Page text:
North Carolina Man Charged with COVID-19 Relief Fraud
August 28, 2020 / Source: FDIC OIG
A North Carolina man was charged by criminal complaint unsealed today for fraudulently seeking more than $414,000 in COVID-19 relief guaranteed by the Small Business Administration (SBA) through the Economic Injury Disaster Loan (EIDL) program and the Paycheck Protection Program (PPP) under the Coronavirus Aid, Relief and Economic Security (CARES) Act.
Acting Assistant Attorney General Brian Rabbitt of the Justice Department’s Criminal Division, U.S. Attorney Matthew G.T. Martin of the Middle District of North Carolina, Treasury Inspector General for Tax Administration (TIGTA) J. Russell George, Inspector General Jay N. Lerner of the Federal Deposit Insurance Corporation, Officer of Inspector General (FDIC OIG), and Special Agent in Charge Michael J. De Palma of the IRS Criminal Investigation (CI) Miami Field Office made the announcement.
David Christopher Redfern, 31, of Trinity, North Carolina, was charged by criminal complaint filed in the Middle District of North Carolina with one count of wire fraud and one count of bank fraud. Redfern was arrested this morning and made his initial appearance this afternoon before U.S. Magistrate Judge L. Patrick Auld of the Middle District of North Carolina.
The complaint alleges that Redfern, through a company called Wilder Effects LLC (Wilder Effects) that he formed in January 2020, fraudulently applied for two EIDLs and a PPP loan between April and June of this year. The PPP loan application was supported by falsified documents. The false documentation included a fake IRS filing that purported to be Wilder Effects’ Employer’s Quarterly Federal Tax Return for the first quarter of 2020, showing that the company paid wages to 20 employees, when in reality the IRS has no record of such a filing. The complaint further alleges that EIDL and PPP loan proceeds were withdrawn in cash or transferred to Redfern’s personal bank account. As a result of suspected fraud alerts, Wilder Effects’ bank account was frozen and approximately $402,000 of the over $414,000 in EIDL and PPP loan proceeds were recovered.
The CARES Act is a federal law enacted on March 29, 2020, designed to provide emergency financial assistance to the millions of Americans who are suffering the economic effects caused by the COVID-19 pandemic. One source of relief provided by the CARES Act was the authorization of up to $349 billion in forgivable loans to small businesses for job retention and certain other expenses, through the PPP. In April 2020, Congress authorized over $300 billion in additional PPP funding.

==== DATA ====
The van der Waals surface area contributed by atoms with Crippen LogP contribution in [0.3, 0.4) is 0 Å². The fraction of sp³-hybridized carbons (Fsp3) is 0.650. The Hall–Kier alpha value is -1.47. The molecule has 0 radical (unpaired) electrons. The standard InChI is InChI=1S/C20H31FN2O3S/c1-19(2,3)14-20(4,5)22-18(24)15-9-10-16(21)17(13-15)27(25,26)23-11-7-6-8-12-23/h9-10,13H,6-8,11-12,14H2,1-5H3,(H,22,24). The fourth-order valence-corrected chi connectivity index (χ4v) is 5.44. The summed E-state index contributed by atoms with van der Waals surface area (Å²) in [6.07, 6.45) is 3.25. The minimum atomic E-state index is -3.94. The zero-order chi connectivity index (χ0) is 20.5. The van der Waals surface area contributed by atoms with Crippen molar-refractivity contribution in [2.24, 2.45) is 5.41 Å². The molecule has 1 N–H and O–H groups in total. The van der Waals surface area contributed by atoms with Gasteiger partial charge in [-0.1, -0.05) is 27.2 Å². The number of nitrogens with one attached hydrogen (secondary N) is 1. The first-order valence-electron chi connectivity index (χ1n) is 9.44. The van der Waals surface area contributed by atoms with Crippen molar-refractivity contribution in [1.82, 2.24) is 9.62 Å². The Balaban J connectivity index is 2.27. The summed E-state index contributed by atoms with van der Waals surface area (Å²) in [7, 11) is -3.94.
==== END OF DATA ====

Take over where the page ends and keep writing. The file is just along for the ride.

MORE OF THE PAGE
The PPP allows qualifying small-businesses and other organizations to receive loans with a maturity of two years and an interest rate of 1 percent. PPP loan proceeds must be used by businesses on payroll costs, interest on mortgages, rent, and utilities. The PPP allows the interest and principal on the PPP loan to be forgiven if businesses spend the proceeds on these expenses within a set time period and use at least a certain percentage of the loan towards payroll expenses.
The EIDL program is designed to provide economic relief to small businesses that are currently experiencing a temporary loss of revenue. EIDL proceeds can be used to cover a wide array of working capital and normal operating expenses, such as continuation of health care benefits, rent, utilities and fixed debt payments. If an applicant also obtains a loan under the PPP, the EIDL funds cannot be used as the same purpose as the PPP funds.
A criminal complaint is merely an accusation. A defendant is presumed innocent unless and until proven guilty beyond a reasonable doubt in a court of law.
This case was investigated by TIGTA, FDIC OIG, and IRS CI. Trial Attorney Jessee Alexander-Hoeppner of the Criminal Division’s Fraud Section and Assistant U.S. Attorney Meredith Ruggles for the Middle District of North Carolina are prosecuting the case. The Justice Department thanks the SBA OIG for their support and assistance.
Anyone with information about allegations of attempted fraud involving COVID-19 can report it by calling the Department of Justice’s National Center for Disaster Fraud (BCDF) hotline by phone (1-866-720-5721 or via an online reporting form available at https://www.justice.gov/disaster-fraud/ncdf-disaster-complaint-form.
The year 2020 marks the 150th anniversary of the Department of Justice. Learn more about the history of our agency at www.Justice.gov/Celebrating150Years.
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